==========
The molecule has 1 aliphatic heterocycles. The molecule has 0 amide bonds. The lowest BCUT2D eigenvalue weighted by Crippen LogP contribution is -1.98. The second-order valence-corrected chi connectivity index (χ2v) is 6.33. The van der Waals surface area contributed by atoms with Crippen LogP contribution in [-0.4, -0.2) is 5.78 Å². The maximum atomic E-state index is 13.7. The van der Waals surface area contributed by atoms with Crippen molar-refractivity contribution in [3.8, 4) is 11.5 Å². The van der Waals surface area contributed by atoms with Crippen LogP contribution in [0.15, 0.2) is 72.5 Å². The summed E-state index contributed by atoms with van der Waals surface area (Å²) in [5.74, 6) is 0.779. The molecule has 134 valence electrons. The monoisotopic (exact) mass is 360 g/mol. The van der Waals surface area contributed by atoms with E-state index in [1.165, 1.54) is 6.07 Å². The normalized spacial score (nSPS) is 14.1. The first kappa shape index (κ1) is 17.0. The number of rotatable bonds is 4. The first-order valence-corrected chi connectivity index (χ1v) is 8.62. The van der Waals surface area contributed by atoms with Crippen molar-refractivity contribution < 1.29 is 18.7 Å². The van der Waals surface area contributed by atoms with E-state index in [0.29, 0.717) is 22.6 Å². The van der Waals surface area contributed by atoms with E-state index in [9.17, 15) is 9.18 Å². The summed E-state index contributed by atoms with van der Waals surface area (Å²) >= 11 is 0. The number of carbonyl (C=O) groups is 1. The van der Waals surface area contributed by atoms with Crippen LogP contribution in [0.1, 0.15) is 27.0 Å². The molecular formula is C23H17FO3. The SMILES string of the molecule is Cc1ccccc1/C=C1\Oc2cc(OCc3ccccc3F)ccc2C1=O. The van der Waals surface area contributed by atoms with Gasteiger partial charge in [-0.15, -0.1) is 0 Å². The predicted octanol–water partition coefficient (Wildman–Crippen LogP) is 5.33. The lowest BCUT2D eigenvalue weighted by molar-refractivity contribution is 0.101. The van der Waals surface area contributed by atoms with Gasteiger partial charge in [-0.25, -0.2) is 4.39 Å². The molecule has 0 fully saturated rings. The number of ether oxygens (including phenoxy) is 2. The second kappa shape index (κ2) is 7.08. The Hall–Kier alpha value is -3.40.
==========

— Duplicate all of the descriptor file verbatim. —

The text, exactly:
The molecule has 1 aliphatic heterocycles. The molecule has 0 amide bonds. The lowest BCUT2D eigenvalue weighted by Crippen LogP contribution is -1.98. The second-order valence-corrected chi connectivity index (χ2v) is 6.33. The van der Waals surface area contributed by atoms with Crippen LogP contribution in [-0.4, -0.2) is 5.78 Å². The maximum atomic E-state index is 13.7. The van der Waals surface area contributed by atoms with Crippen molar-refractivity contribution in [3.8, 4) is 11.5 Å². The van der Waals surface area contributed by atoms with Crippen LogP contribution in [0.15, 0.2) is 72.5 Å². The summed E-state index contributed by atoms with van der Waals surface area (Å²) in [5.74, 6) is 0.779. The molecule has 134 valence electrons. The monoisotopic (exact) mass is 360 g/mol. The van der Waals surface area contributed by atoms with E-state index in [1.165, 1.54) is 6.07 Å². The normalized spacial score (nSPS) is 14.1. The first kappa shape index (κ1) is 17.0. The number of rotatable bonds is 4. The first-order valence-corrected chi connectivity index (χ1v) is 8.62. The van der Waals surface area contributed by atoms with Crippen molar-refractivity contribution < 1.29 is 18.7 Å². The van der Waals surface area contributed by atoms with E-state index in [0.29, 0.717) is 22.6 Å². The van der Waals surface area contributed by atoms with E-state index in [9.17, 15) is 9.18 Å². The summed E-state index contributed by atoms with van der Waals surface area (Å²) >= 11 is 0. The number of carbonyl (C=O) groups is 1. The van der Waals surface area contributed by atoms with Crippen LogP contribution in [0.1, 0.15) is 27.0 Å². The molecular formula is C23H17FO3. The SMILES string of the molecule is Cc1ccccc1/C=C1\Oc2cc(OCc3ccccc3F)ccc2C1=O. The van der Waals surface area contributed by atoms with Gasteiger partial charge in [-0.15, -0.1) is 0 Å². The predicted octanol–water partition coefficient (Wildman–Crippen LogP) is 5.33. The lowest BCUT2D eigenvalue weighted by molar-refractivity contribution is 0.101. The van der Waals surface area contributed by atoms with Gasteiger partial charge in [-0.25, -0.2) is 4.39 Å². The molecule has 0 fully saturated rings. The number of ether oxygens (including phenoxy) is 2. The second kappa shape index (κ2) is 7.08. The Hall–Kier alpha value is -3.40.